Bauer Media is promising to bring classical music to a new generation with the launch of Scala Radio. The Hamburg-headquartered firm already owns the second-largest private radio group in Britain with nearly 90 stations.
Germany's fifth-largest media group, Bauer Media, on Monday launched a London-based classical music station for millennials, amid concerns that the smartphone generation is turning off radio altogether.
Scala Radio, which broadcasts on DAB digital radio in the UK and online elsewhere, aims to disrupt classical music's often staid image; and at the same time, arrest a drop in radio listening among under 30-year-olds.
The new station has poached one of the BBC's top radio names, Simon Mayo, to host one of its primetime shows.
Renowned film critic Mark Kermode, and two names synonymous with the world of electronic dance music — Goldie and William Orbit — will also make regular appearances.
Casual approach needed
Bauer Radio's management say they researched the classical music segment and found that while younger audiences are still discovering classical music, they increasingly do it through digital channels like YouTube and other influencers.
With a more informal, personality-led approach, Scala Radio also hopes it can make classical music more accessible while disrupting listening to existing classical music stations, namely BBC Radio 3 and Classic FM.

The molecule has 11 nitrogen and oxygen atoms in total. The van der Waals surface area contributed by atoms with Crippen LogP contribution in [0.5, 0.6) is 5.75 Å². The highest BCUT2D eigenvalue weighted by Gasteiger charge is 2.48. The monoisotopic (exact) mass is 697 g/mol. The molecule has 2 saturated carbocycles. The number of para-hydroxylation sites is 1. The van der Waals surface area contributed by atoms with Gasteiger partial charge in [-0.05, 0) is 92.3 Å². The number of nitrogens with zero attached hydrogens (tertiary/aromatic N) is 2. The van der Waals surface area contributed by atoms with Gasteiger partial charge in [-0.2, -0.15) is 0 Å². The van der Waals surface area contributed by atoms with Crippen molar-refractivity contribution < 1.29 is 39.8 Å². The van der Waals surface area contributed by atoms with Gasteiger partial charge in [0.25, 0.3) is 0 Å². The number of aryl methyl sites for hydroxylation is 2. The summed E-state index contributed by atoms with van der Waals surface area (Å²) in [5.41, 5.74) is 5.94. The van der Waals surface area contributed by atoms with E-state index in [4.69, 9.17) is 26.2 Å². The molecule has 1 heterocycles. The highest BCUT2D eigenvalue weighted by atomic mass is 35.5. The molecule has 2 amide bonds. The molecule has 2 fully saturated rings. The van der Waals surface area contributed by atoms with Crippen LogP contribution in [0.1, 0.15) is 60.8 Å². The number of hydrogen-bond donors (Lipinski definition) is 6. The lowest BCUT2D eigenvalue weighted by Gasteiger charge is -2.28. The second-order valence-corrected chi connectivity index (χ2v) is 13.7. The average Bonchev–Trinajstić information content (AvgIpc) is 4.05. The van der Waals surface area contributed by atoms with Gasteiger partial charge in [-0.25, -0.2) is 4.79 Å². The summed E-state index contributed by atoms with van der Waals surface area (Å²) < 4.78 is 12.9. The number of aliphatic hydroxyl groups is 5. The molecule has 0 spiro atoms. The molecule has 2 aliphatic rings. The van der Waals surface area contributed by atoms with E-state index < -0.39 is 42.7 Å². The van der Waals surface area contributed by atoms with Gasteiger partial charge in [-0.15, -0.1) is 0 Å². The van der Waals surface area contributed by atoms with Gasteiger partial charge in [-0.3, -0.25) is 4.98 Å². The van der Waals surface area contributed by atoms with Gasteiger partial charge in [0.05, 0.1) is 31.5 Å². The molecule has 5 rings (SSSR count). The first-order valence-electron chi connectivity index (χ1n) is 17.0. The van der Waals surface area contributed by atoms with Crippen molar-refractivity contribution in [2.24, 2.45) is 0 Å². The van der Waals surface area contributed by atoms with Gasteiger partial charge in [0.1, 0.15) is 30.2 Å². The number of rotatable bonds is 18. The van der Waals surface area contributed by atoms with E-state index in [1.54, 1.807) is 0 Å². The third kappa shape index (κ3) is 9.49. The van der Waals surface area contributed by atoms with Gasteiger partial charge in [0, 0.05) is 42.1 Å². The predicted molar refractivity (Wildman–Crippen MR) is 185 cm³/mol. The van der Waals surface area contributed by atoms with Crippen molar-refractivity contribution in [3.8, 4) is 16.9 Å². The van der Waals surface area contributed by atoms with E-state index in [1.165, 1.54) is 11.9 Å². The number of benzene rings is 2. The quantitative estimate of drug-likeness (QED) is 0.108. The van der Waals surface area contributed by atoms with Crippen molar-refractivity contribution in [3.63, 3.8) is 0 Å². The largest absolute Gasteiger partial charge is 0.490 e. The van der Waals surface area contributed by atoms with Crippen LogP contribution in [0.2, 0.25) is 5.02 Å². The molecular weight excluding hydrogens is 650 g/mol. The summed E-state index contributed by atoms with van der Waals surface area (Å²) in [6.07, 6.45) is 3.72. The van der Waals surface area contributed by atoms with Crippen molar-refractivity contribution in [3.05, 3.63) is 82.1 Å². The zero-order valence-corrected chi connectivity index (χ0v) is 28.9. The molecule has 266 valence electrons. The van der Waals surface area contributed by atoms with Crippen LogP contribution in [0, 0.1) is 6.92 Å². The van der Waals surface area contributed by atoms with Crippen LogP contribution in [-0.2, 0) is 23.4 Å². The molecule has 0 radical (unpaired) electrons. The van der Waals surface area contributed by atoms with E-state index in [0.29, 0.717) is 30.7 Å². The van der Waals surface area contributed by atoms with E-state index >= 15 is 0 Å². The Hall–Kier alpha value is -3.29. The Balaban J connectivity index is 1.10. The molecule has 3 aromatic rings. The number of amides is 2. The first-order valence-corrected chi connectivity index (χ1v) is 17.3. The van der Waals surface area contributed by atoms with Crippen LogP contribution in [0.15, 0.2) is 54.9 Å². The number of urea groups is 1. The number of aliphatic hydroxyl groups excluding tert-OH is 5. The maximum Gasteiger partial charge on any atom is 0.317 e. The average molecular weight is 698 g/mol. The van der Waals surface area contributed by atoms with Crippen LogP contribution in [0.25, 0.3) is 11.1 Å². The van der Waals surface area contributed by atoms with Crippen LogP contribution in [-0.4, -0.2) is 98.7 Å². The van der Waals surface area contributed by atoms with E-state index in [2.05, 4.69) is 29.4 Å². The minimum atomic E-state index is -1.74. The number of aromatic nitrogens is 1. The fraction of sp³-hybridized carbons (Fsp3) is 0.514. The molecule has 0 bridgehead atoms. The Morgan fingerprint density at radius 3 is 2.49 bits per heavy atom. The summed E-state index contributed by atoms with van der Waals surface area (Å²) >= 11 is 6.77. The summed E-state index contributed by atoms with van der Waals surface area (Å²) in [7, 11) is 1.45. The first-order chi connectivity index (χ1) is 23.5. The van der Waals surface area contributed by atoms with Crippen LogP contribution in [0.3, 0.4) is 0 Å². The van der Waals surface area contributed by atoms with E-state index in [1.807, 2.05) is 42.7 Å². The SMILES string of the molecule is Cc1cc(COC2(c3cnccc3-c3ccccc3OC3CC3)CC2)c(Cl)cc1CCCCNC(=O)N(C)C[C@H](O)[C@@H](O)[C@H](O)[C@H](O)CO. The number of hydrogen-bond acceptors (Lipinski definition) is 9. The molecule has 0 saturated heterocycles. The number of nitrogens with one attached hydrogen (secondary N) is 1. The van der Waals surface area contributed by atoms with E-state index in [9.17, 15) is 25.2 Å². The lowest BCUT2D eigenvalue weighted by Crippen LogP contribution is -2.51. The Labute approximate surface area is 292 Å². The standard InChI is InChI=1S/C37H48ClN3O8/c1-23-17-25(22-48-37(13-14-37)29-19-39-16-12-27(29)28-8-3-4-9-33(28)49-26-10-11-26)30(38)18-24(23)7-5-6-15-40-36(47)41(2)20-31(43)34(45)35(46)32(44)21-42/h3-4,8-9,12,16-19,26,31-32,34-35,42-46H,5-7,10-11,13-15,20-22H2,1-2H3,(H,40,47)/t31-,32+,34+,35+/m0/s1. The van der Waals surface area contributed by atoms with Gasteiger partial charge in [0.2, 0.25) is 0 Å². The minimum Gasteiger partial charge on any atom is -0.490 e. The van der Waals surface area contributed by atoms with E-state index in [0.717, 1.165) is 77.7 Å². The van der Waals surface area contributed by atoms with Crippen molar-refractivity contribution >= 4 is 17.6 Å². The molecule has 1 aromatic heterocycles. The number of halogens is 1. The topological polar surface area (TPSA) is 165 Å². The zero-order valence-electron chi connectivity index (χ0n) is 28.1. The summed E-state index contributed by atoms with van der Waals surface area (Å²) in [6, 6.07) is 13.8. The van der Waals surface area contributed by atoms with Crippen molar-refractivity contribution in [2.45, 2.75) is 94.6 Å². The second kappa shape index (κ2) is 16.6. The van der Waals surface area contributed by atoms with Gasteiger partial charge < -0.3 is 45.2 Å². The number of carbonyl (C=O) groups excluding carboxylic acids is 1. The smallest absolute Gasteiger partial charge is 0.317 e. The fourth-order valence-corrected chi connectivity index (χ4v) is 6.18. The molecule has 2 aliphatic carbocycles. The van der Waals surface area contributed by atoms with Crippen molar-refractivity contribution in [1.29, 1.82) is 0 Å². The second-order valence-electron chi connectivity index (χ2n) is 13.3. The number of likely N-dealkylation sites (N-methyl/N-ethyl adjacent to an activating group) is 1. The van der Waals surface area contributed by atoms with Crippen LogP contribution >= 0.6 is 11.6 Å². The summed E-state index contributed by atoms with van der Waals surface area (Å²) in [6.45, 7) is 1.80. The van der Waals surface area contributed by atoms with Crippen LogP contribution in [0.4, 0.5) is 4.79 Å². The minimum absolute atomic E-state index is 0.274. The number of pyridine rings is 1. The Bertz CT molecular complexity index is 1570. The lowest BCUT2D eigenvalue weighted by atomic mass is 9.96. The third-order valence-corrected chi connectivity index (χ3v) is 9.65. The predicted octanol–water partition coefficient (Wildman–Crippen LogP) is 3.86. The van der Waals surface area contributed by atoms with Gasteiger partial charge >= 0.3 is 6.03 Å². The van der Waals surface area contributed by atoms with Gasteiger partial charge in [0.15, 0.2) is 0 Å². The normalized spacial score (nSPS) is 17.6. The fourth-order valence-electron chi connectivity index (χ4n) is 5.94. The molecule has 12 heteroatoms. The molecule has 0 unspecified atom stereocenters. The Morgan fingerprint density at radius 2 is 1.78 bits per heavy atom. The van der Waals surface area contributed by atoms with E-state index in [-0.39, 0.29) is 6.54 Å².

"We believe that Scala is the most exciting new personality-led radio station launch in years," Steve Parkinson, Bauer Group Managing Director, National Radio said in a media release ahead of Monday's launch.
Parkinson said the station would be both "intriguing" and "completely unique" to appeal to a modern audience.
The move into classical, along with the purchase of Jazz FM last year, was also prompted by an increasingly crowded UK commercial radio market, which targets mostly fans of wall-to-wall contemporary music.
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Gunning for affluent listeners
Advertisers often struggle to target high-income listeners, many of whom are loyal to the BBC's network of radio stations, which run commercial free.
Industry observers think fresh advertising growth for Bauer can only come from tempting more listeners away from the UK public broadcaster.
The Hamburg-headquartered Bauer has made an aggressive move into UK radio over the past decade, where it operates some of the biggest brands including Kiss, Magic, Hits, Kerrang, and Absolute Radio.
Last month, its UK radio division bought dozens of local radio stations, taking its portfolio to over 85 stations, which industry insiders think may help the firm to expand those most famous brands.
Bauer Media operates 17 countries and as well as its UK radio interests, it owns a portfolio of more than 600 magazines and over 400 digital products. In 2017, its global turnover was €1.8 billion ($2.04 billion).